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Boring work set to start on 100m Glasgow sewage tunnel

Boring, actually found it quite interesting

If they can do this with a TBM, maybe the Underground extension might not be as fanciful as I thought.

Underground boring is set to start on a 100m project in Glasgow to create Scotland's largest storm water tunnel.

The Shieldhall Tunnel will run 3.1 miles from Craigton to Queen's Park and handle sewage and excess rainfall.

Scottish Water will take delivery of a 1,000 tonne, 180 metre-long tunnel boring machine in the coming weeks.

Due for completion in 2018, the tunnel will be big enough to fit a double-decker bus inside and more than five times as long as the Clyde Tunnel.

Scottish Water chief executive Douglas Millican said the project was the biggest investment in waste water infrastructure in Glasgow for more than a century.

Reduce flooding

"Much of the Greater Glasgow area's existing waste water infrastructure was built in Victorian times and the modernisation of the system and construction of new underground assets, such as the Shieldhall Tunnel, will protect the natural environment, reduce the risk of flooding and meet the needs of growth, economic development and regeneration," he said.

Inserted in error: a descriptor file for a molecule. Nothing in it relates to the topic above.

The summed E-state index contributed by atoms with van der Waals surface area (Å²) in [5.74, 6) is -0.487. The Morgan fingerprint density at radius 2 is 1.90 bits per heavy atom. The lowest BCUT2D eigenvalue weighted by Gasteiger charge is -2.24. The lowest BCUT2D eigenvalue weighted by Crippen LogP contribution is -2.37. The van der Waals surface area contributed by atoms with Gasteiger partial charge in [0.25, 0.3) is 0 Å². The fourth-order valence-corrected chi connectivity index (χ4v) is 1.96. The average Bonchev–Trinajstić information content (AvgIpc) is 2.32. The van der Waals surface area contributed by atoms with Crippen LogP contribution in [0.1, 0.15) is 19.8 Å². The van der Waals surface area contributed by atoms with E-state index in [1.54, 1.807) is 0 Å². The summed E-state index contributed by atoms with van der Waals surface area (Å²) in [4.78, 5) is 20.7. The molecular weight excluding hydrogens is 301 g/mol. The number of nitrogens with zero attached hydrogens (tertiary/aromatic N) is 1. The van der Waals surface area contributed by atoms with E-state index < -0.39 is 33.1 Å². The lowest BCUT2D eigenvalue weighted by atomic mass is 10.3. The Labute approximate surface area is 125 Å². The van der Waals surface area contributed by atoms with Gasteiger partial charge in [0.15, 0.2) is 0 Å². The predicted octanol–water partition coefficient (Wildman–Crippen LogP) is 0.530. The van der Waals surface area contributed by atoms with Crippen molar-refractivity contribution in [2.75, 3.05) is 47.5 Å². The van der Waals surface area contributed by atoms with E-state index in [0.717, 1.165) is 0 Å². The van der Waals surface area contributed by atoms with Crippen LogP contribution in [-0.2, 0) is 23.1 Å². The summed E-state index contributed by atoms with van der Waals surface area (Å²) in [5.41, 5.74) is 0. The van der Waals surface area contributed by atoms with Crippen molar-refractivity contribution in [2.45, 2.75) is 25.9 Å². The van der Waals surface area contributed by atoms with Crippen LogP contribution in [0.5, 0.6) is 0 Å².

The tunnel will be constructed using a specially designed tunnel boring machine, and will follow a route from Craigton industrial estate to Queen's Park.

It will run under Bellahouston Park, Pollok Park, along Titwood Road to Queen's Park, where it will tie in to the existing sewer network.

It is part of a 250m, five-year programme of work aimed at improving the waste water network in the Glasgow area.

The main shaft for drilling the tunnel has already been prepared and Infrastructure Secretary Keith Brown was given a tour of the site on Monday.

"This is a massive undertaking - at more than 100m it will be Scotland's largest sewer," he said.

"This project is just one part of a massive investment programme to upgrade Glasgow's sewer network to make it fit for the 21st century."

I've been following this with interest, the route of the tunnel finishes in my neck of the woods. Queen's Park has been a hive of activity recently, there are a few voids from mining works which are being filled to prevent the tunnel boring machine from going off course.

There's a fly past of the route the tunnel will take on Scottish Water's youtube channel:


And a gallery of the tunnel boring machine on their flickr:

I doubt I will be able to get many or any shots of that project


James H Forum Index -> Glasgow Development & Demolition
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